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Jeff Keppinger's spring training starting like his last one

Shoulder problems are keeping him down, but the White Sox are much better equipped to handle a setback


Jeff Keppinger is aiming to give his White Sox career a gritty reboot this spring, but three days into the official start of spring training, it's sticking too close to the formula of the original. Shoulder soreness has once again limited his activity.

The White Sox infielder said he was a little surprised at how he felt when he began his offseason program. While he is operating without restrictions and has seen progress, Keppinger said his arm strength is behind schedule. The White Sox intend to slow him down the next few days, manager Robin Ventura said Friday.

"It was super tight," Keppinger said. "But over the last few months it has loosened up a lot. It’s definitely coming along. I know the first couple of times I threw I wasn’t throwing much farther than 30 feet. I’m at about 120 feet now. I’m getting there. It’s just slow."

The hope for Keppinger is that everybody's focusing on the correct problem area from the start. Last season, he came into spring training while getting a broken leg back up to speed, and the shoulder woes arose because he had problems pushing off his back leg. Such distractions aren't in the picture this time around. It's all shoulder, all the time.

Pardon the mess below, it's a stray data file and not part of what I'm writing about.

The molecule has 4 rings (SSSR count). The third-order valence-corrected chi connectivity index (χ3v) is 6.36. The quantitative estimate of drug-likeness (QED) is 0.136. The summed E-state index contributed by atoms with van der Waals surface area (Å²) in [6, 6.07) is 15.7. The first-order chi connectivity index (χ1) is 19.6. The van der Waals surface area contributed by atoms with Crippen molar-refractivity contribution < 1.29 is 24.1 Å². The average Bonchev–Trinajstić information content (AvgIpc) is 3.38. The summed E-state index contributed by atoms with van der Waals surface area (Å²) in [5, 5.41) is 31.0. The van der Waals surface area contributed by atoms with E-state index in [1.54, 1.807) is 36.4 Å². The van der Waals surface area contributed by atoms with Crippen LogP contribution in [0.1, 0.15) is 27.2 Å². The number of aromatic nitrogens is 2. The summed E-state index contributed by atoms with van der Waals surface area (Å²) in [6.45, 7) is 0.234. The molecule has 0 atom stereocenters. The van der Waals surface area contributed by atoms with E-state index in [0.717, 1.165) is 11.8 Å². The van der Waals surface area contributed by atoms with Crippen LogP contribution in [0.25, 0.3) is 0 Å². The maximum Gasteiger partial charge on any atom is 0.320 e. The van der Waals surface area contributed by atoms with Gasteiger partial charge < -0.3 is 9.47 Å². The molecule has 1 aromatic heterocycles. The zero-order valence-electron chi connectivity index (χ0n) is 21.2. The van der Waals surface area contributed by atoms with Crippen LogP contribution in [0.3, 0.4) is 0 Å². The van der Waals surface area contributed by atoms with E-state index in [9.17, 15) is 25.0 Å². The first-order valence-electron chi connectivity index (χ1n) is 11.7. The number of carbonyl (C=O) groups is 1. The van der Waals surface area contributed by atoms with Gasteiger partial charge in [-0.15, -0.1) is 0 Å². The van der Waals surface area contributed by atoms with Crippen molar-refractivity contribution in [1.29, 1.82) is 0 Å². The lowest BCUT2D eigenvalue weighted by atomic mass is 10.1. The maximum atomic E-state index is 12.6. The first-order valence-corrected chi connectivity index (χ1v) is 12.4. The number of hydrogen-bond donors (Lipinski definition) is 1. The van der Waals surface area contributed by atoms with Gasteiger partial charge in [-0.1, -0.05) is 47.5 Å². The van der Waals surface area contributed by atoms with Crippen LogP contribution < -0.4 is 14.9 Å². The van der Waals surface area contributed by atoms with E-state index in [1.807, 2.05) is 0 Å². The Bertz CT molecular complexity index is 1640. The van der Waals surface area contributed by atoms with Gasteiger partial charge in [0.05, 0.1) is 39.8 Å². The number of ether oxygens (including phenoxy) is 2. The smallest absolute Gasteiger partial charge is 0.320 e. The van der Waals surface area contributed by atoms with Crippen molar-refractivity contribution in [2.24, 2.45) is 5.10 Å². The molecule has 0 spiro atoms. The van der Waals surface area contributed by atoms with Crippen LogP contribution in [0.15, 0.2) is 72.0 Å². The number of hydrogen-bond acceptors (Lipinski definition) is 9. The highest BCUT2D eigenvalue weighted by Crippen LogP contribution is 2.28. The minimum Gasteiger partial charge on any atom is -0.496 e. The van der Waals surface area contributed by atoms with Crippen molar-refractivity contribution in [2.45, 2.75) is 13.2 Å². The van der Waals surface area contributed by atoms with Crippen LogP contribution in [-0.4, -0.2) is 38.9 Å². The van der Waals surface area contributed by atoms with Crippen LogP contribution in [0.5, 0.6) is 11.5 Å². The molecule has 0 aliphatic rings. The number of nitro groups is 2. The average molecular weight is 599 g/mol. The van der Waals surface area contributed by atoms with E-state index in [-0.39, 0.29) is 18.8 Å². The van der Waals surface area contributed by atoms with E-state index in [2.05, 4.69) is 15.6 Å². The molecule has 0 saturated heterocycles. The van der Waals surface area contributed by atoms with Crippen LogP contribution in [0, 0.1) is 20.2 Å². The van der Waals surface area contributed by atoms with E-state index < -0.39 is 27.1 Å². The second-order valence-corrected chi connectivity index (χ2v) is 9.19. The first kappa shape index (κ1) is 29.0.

Unfortunately for Keppinger -- and fortunately for the Sox -- he's pretty easy to ignore if his shoulder keeps barking. Conor Gillaspie will get most of the action if Robin Ventura opts for a straight platoon, and either guy will likely be holding the fort down until Matt Davidson arrives, so that's not too many plate appearances to account for.

The worst-case scenario as it pertains to Keppinger is closer to a mere inconvenience in the larger picture. Without a right-handed complement to Gillaspie, it makes it a little more difficult to gracefully justify keeping Davidson in Triple-A, should they hold his service time near and dear. "Refinements" usually find a way to win the day regardless of what's happening on the 25-man roster, but it's always fun to see a team contort itself to make it work.


Speaking of Gillaspie, he comes into camp with an unrelated achievement under his belt.

But he still has some work cut out for him in securing his spot on the team for a prolonged period of time. One of his early-season goals is trying to turn his perma-frown upside-down.

"Instead of coming in here tense and thinking about the game at 11 o’clock or noon and already starting to think about it, there’s really no need for that," Gillaspie said. "I’m starting to understand that won’t help you in the long run. ... My poor games last year were games where I couldn’t let it go, couldn’t escape from trying too hard. I think my goal this year is that I want to be somebody that will not be flustered by anything, that doesn’t get down, doesn’t get super excited. Basically, somebody that you can’t get in their head."

He better get started now, because if Plan A for the pitching staff holds up, he probably won't have Andre Rienzo to lift his spirits.